Nature reminds me to be present and gives me such a creative boost with my photography and filmmaking practice. It reminds me to balance the desire to capture moments with the need to simply exist in those moments without pressure. I love observing the colors and textures of different plant species and how they grow through varying environments, or watching the way animals behave and interact with each other and how we can learn from their resiliency and resourcefulness, or listening to water and wind slowly carve out landscapes, and how they all work together to sustain ecosystems that have been around for so long. It reminds me to separate from my humanistic thinking for a while and release the worries of yesterday or tomorrow; just appreciate the current moment.
The process of discovery is something that is unmatched in experiencing nature. You never know what you might encounter, and there is such a thrill and excitement to that. I love finding new trails and taking my gear with me to see what shows up. Trusting my steps over various terrain and using my intuition and tools as a guide is an important practice for me to relinquish senses of worry or overthinking. Waiting to capture animals or landscapes reminds me to be patient and trust the process. Watching and capturing animals as they hunt, gather, sing, migrate, etc. can be a very emotional and heartening experience. They are focused on their tasks no matter how the landscape changes, and they do what they can to keep going. I love that sense of resiliency and commitment. It reminds me to keep going in my own life, and follow my intuition as my landscape changes as well.
Nature paints these beautiful moments without the touch of a human hand, and if I time it right, I can get that shot that means so much later on. Sometimes, I’m only given seconds or even milliseconds to capture the moment, or alternatively need to take minutes to set up for the right settings and angle. This dedication to setting up the shot the way I feel is best feels like it becomes an extension of me, and the commitment is always worth it. When I come back to the city, I often look back at these photos on a large screen to admire the beauty that nature gifted me that day. Journaling the details of those moments is also something very special to me, because it puts me right back in that moment with all of the details I might soon forget.
This work is part of my own creative practice when I’m not documenting others’ art practices, which is an important balance for me to maintain. It feels like my own way of painting or creating dialogue around what already exists. It’s my own way of paying respect to my environments and showing gratitude to what is already here.
We can learn a lot by just co-existing, respecting, observing, and listening to nature. It’s out there for you, and (often times) it’s free.
How was your Getaway? Did your free time in your cabin influence your process or inspire any new ideas?
My Getaway was serene, and creatively rejuvenating. I shut my phone off as soon as I entered the House and had no desire to turn it back on. I fell asleep guarded by silhouettes of trees with a dense background of shining stars, not knowing what time it was throughout. On this trip, I studied how the concept of the dark is scary, but here it was beautiful. I wrote in my journal that sometimes we are so scared of the dark that we want to turn on the lights or hide from it, but sometimes it’s there for us to adjust to it. The moonlight delicately illuminated textures of trees and I could see the stars between the limbs. I was enamored by the beautiful, quiet landscape before me. When I was meditating and allowing myself to relax, I wrote to myself that “here, I am choosing to no longer paying attention to time, and instead just allowing myself to ‘be'”. I then had one of the best full night’s sleep that I can remember. The sunrise through the large window was such a calming way to wake up. I loved watching and filming various animals harvesting their breakfast while I made my coffee (inspiration for the videos I made for this trip). I loved opening the door to fresh, crisp air and the scent of pine. I then spent most of my time hiking through local forests and around beautiful lakes, exploring towns and small businesses. It feels so nice to see a sense of community again, something that is hard to establish in a bustling place like New York City. I loved bringing back locally raised meat and veggies to cook over an open fire, which inspired me to make a short reel about cooking outside (also not something we can do very often in NYC). I read the writings of Ralph Waldo Emerson by a crackling warm fire and couldn’t have been happier. I wrote poetry and made music with no distracting noise or light pollution. I heard owls communicating in the late hours of the night which you might be able to hear near the middle of my cooking video. I believe when you hear or see an owl, it’s a message that only you can interpret; it will make you feel something so surreal. This trip gave me an additional boost to continue sharing creative work that is just for me, and can be shared for others.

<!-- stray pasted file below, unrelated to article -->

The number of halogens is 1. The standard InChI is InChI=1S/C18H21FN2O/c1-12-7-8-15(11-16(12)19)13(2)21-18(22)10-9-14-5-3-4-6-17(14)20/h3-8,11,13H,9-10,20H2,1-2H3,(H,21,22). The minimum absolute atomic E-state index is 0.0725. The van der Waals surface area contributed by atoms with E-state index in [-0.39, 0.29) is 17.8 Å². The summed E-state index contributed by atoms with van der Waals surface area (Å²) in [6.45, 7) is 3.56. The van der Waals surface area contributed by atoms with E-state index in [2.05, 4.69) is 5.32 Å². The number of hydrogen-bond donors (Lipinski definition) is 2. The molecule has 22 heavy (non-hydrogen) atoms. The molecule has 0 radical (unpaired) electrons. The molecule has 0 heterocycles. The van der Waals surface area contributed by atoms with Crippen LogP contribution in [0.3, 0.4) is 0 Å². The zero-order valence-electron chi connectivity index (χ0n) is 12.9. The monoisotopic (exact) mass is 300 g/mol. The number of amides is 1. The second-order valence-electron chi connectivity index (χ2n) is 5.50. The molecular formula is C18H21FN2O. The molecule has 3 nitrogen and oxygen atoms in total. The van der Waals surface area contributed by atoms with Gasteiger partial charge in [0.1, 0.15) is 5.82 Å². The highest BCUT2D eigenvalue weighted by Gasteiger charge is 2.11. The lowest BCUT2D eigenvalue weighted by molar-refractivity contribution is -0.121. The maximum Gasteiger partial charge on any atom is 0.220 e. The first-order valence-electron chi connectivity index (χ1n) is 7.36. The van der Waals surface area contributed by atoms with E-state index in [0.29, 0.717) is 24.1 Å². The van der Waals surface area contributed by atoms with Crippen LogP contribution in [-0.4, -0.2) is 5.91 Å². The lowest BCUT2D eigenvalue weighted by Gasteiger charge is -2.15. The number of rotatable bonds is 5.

I loved my time in the Getaway house at Eastern Catskills. Waking up to fresh morning air and going for hikes, exploring lakes, and moving about upstate New York is such a gift. Can’t wait to come back!